Agree with all your points, except the point on the Lal Masjid issue. The problem there was that the government condoned the violent acts of the mosque earlier — reportedly, our intelligence establishment had long-standing links to the Lal masjid brothers — and then when public pressure built, decided to bombard the place in a most thoughtless way instead of arresting and trying the criminals who were right there. Remember, ordinary people send their kids from far-flung areas to mosques. From the perspective of elite Pakistan, the operation was “right”. But the Lal Masjod operation was one of the worst decisions and a turning-point, because it really kickstarted the wave of suicide attacks and gave a new lease of life to all sorts of militants. Our problem is not just that we refuse to condemn religious bigotry, spectacular or ordinary. It is also our language of brute force that we think will solve a problem that we have systematically bred over decades.Recommend

  • Jun 1, 2010 - 10:26AM

    Somehow all Muslims have the violent and cruel streak.Recommend

  • Jun 1, 2010 - 11:52AM

    The major reason for the current political, social and religious anarchy in Pakistan is people’s blind and emotional attachments with their political parties and religious sects that never let them see things in the right perspective.

    The day we learn to logically and freely analyse each and every misdeed and wrongdoing of our manipulators and string-holders (both political and religious), will be the harbinger of a positive, constructive and progressive change in this country.

    Emotional loyalty is the core stigma of all the developing nations that is why they have failed to break the self-imposed barriers of obduracy in defending their beliefs.

    I would like to repeat here, as I wrote in a comment to another article by Shibil Siddiqui, we need an honest, sincere and devouted leader like Quaid-e-Azam. The space to be filled with a true leadership is widening day by day.

    The heads of political parties and religious sects do not fall in the category of leaders. Most of them are rather slaves to their filthy desires of controlling and manipulating mob psychology of the crowds who follow them like brainless sheep.Recommend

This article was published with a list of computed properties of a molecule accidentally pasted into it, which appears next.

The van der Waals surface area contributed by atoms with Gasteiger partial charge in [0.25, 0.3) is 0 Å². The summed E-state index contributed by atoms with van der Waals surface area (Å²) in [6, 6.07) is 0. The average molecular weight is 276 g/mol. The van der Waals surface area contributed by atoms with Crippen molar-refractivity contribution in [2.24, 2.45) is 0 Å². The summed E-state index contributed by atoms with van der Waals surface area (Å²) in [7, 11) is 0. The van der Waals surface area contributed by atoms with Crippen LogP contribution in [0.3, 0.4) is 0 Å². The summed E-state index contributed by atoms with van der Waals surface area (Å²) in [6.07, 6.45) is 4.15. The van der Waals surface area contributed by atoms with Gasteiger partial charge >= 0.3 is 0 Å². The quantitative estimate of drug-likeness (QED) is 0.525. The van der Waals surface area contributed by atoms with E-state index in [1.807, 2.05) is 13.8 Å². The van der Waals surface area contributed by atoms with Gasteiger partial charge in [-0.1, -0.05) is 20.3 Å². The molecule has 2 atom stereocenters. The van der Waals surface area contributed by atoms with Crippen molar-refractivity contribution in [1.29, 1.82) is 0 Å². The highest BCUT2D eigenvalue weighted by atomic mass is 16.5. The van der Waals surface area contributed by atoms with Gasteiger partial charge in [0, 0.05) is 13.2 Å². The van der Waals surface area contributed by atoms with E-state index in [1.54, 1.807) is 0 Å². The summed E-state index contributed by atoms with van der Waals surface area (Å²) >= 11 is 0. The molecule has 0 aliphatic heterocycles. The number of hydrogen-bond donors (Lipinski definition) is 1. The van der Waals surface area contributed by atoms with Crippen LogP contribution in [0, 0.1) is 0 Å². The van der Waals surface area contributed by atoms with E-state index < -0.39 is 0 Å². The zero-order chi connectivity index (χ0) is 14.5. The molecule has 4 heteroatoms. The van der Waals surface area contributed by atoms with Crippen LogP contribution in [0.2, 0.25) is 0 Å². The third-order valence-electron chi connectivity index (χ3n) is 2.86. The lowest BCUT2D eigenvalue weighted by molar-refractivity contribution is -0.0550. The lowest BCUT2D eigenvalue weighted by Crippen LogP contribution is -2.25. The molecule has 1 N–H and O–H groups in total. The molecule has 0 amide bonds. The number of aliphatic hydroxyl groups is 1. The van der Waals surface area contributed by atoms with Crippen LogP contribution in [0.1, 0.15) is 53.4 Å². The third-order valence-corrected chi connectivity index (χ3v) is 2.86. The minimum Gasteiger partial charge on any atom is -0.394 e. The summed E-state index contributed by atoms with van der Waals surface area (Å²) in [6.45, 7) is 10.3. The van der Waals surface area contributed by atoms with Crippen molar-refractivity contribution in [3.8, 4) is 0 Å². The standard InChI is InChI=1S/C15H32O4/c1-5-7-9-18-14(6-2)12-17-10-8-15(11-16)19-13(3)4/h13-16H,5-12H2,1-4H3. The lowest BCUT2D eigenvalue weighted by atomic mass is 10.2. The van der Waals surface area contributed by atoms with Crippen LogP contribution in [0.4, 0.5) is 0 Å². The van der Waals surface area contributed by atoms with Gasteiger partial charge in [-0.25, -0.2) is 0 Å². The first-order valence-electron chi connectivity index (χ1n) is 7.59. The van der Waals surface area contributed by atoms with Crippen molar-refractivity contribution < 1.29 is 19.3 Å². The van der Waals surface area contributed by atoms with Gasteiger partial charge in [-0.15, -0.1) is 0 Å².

• Mansoor Khalid
    Jun 1, 2010 - 12:18PM

    I believe that religion not only brought economic benefits for the Mullah but also a false respect in an illiterate society and in a way he was able to exercise his authority over some matters. The need of the day as the author points out is to look inside us and fight the demons there.Recommend

  • Dr. Altaf ul Hassan
    Jun 1, 2010 - 12:55PM

    A good piece with correct analysis of the facts,although may be bitter for many.The present dilemma which we face today is the logical consequence of imparting the education to this nation based on fabrication,mutilation and concorction of history in syllabi taught in our Schools,Colleges,Universities and Madrassas as per our own desires.End result is the religious and sectarian extremism giving birth to an intolerant society having a world view incompatible with the rest of the world.Recommend

  • Jun 1, 2010 - 8:43PM

    It is easy to spot the mote in other people’s eyes but miss the beam in one’s own. The writer has been so overwhelmed by her own prejudices that she has missed the wider picture. An alternative viewpoint is presented here: http://sakibahmad.blogspot.com/2010/06/self-destruction-of-pakistan.htmlRecommend

  • Ammar Zafarullah
    Jun 8, 2010 - 1:05PM

    I welcome the author’s call for introspection; we need to reflect upon how the society is radicalized to an extent that we shy away from rejecting violence. How every sane voice that call for rationality is dubbed as a Zionist. Whereas zealots such as Zaid Hamid and LaL-masjid clerics are the role-models of the society. The state of denial is deplorable and simply disgusting Recommend